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Automakers exchange, sell emissions credits

LOS ANGELES — Neighborhood Electric Vehicles can mean serious money — possibly $20,000 or more each — for automakers tangled in California’s zero-emission vehicle mandate.

The California Air Resources Board requires that zero-emission vehicles represent 2 percent of major automakers’ sales in the state by 2003.

The problem? There are no profitable, full-function zero-emission vehicles on the market .

The solution? California will give manufacturers four credits toward the mandate for every NEV they sell in California through next year.

The credits can be bought, sold and traded among companies. Because the penalty for failing to comply with the requirement is $5,000 per credit, straight math suggests a credit value of $20,000 per NEV.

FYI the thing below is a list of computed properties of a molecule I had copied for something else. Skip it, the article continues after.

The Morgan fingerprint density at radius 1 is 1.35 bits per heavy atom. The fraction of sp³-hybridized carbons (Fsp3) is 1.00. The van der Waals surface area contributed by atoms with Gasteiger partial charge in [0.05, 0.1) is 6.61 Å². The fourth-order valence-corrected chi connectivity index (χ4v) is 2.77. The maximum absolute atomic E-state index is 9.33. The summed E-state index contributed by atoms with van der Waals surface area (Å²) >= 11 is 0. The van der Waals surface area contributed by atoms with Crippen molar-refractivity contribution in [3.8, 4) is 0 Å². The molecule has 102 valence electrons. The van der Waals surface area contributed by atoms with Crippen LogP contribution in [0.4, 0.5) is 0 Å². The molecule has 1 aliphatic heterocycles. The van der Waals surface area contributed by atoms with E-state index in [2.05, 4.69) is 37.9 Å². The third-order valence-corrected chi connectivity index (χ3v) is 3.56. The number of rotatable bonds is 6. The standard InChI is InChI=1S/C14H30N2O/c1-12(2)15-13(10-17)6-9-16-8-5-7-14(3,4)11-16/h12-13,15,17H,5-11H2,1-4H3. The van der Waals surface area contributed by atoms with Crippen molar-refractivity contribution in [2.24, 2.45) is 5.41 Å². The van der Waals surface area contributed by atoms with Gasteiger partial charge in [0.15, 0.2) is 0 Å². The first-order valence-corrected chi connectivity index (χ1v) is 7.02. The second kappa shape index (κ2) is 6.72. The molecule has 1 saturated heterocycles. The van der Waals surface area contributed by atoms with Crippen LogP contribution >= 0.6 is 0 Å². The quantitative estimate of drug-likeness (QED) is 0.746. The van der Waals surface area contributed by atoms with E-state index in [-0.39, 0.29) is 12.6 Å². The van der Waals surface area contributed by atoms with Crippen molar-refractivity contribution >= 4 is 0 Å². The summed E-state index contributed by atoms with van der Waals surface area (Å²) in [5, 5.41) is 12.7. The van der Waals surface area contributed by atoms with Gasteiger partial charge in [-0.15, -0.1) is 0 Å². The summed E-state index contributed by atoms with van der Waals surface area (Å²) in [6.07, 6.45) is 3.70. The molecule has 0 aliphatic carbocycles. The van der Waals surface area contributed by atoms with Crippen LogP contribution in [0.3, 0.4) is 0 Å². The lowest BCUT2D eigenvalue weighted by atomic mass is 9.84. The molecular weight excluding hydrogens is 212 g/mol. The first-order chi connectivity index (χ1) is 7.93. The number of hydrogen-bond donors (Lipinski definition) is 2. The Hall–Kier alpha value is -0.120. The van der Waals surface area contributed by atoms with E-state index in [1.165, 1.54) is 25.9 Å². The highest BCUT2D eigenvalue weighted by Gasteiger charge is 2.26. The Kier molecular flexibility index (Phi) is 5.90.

But automakers say it’s too early to know what the value of the credits will be. If not enough zero-emission vehicles can be found in 2003, companies that have no requirement to meet the mandate could ratchet up bidding for credits they have earned through the sale of NEVs.

Automakers like Ford’s Th!nk or DaimlerChrysler’s GEM could sell their surplus credits, if any, or hoard them for use when the mandate increases the number of zero-emission vehicles they must sell.

Mike Love, National Regulatory Affairs Manager for Toyota Motor Sales USA, said some companies already are trying to peddle credits. But Love said he’s not aware of any credits that have been sold.

“You can probably buy (credits) cheaper now than you can later,” he says.

“On the other hand, it might be worthwhile to wait until the last minute. When you’re buying a concert ticket from a scalper, the price drops real quick once the concert starts.”

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